Ms. Karasawa is unusual among New York's Japanese hostesses because she doesn't hide her job from her friends and family. She said she was not ashamed to be a hostess. She decided she needed the flexibility of the clubs, because she can take the night off when she has an English-language class or another conflict. She said her parents know about her job, and offer moral support.

    But Ms. Karasawa receives financial help from no one. She squeezes her tuition and other expenses from the $1,500 to $1,800 she takes home each month from Club Kira. Ms. Karasawa has to manage her money carefully. She buys her cocktail dresses on the outskirts of the garment district for $20 each.
    Though money is tight, Ms. Karasawa does not let her job take up more time than necessary. She already works five hours a night, five nights a week, at $15 to $18 an hour. Most clubs pay hostesses a $15 to $20 bonus if they bring a customer in with them by 9:30 p.m. A hostess will typically call her customer at work or ****** him to arrange a dinner date, and then accompany him to the club.

    But Ms. Karasawa refuses to do that. "Customers are customers, not friends. I would have a better meal at McDonald's with a friend than an expensive meal with a client."

    Ms. Karasawa said she often struggled with her customers' notions that hostesses are young women who spend all their money on recreation and neglect their studies. What bothers her more than sexually suggestive remarks, she said, are comments like, "If you don't have money, you shouldn't study abroad."

    "It really sets me off when they say that," she added. "But I can't show my anger."

    Unlike Ms. Karasawa, Noriko, 28, a former hostess at Club Gold, an expensive club on East 52nd Street, kept her hostess work a secret, even from her parents, who help her meet expenses. After Sept. 11, Noriko's hours were cut from four days a week to two or three, but she said she didn't mind, because her reduced schedule meant that her new boyfriend had less reason to be suspicious.

    Even in jeans and a simple top, Noriko exuded femininity with her careful makeup and red-highlighted hair that fell in soft layers around her face. On the nights she worked, she told her boyfriend that she was out with friends or studying late at the library. About misleading her boyfriend, who is Japanese, Noriko said, "I didn't feel guilty, because I didn't have feelings for the clients."

    Recently, she discovered that her boyfriend had taken some of his business clients to an expensive hostess club. "I was kind of surprised," she said, "because he's not the type to go to clubs. But in his case, he has to go sometimes."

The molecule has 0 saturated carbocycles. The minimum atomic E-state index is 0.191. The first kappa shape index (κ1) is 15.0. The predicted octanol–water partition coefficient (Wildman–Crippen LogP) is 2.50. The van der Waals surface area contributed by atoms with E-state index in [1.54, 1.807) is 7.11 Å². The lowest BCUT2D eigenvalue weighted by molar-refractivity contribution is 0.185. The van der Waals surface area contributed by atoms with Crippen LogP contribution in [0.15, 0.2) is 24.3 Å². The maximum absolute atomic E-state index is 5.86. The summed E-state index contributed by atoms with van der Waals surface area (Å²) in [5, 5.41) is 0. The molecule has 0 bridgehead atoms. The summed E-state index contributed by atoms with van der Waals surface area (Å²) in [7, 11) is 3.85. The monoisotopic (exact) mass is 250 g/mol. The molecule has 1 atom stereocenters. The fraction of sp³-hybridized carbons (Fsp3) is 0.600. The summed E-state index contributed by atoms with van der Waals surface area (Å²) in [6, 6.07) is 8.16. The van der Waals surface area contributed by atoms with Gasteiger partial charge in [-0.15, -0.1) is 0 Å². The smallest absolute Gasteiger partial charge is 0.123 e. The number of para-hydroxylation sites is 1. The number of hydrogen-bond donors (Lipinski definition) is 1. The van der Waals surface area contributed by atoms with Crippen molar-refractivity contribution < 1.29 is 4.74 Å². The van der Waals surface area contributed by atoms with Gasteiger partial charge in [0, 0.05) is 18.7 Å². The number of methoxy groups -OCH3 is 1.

Noriko echoed Ms. Karasawa's frustrations about customers who wouldn't take her seriously. Last year, she earned a graduate degree from a top New York university, but her customers refused to acknowledge her achievement. "A typical customer I didn't like would say things like: `Where do you live? You live in Queens. What do you do? You go to language school,' " she said, voicing a typical hostess stereotype. "They didn't give me a chance to answer for myself."
  5. foder


    Part 2

    Outside the Mainstream

    In the last two decades, it has become fairly common for Japanese women to study and even work overseas. Still, a Japanese woman's decision to live abroad sets her outside a mainstream culture that guarantees her security as a homemaker, but is not concerned with her professional fulfillment.

    "It's very striking that a lot of Japanese women don't have a long-term plan when they go abroad," said Karen Kelsky, a professor of anthropology at the University of Oregon and the author of "Women on the Verge: Japanese Women, Western Dreams" (Duke, 2001). "They have vague notions that they want a career, but they have no societal support for their career goals. It's a poignant situation."

    Most New York hostesses fell into the job when they encountered the city's high cost of living. The entertainment at the hostess clubs has its roots in the geisha tradition, which dates to 18th-century Japan. Like the geisha, a hostess indulges her customer's every conversational whim, creating a space where he can escape routine and shed his workaday persona.

    For this privilege, patrons pay cover charges of up to $150 at places like Club Kira and $30 an hour at the less expensive clubs. A few of the top New York clubs have sister clubs in Tokyo owned by the same people. But most clubs here are owned by Japanese men who have relocated permanently to New York. At the clubs, customers buy bottles of liquor at about three times the retail price. A bottle of Johnnie Walker Black for $120 is a popular choice.

    Titillation is one of the top attractions; hostesses flirt and flatter. Officially, touching is prohibited, but it happens anyway. Sexual banter abounds, but actual sex is rare, and never on the premises. At the hostess clubs, it's men's egos that receive the most caressing.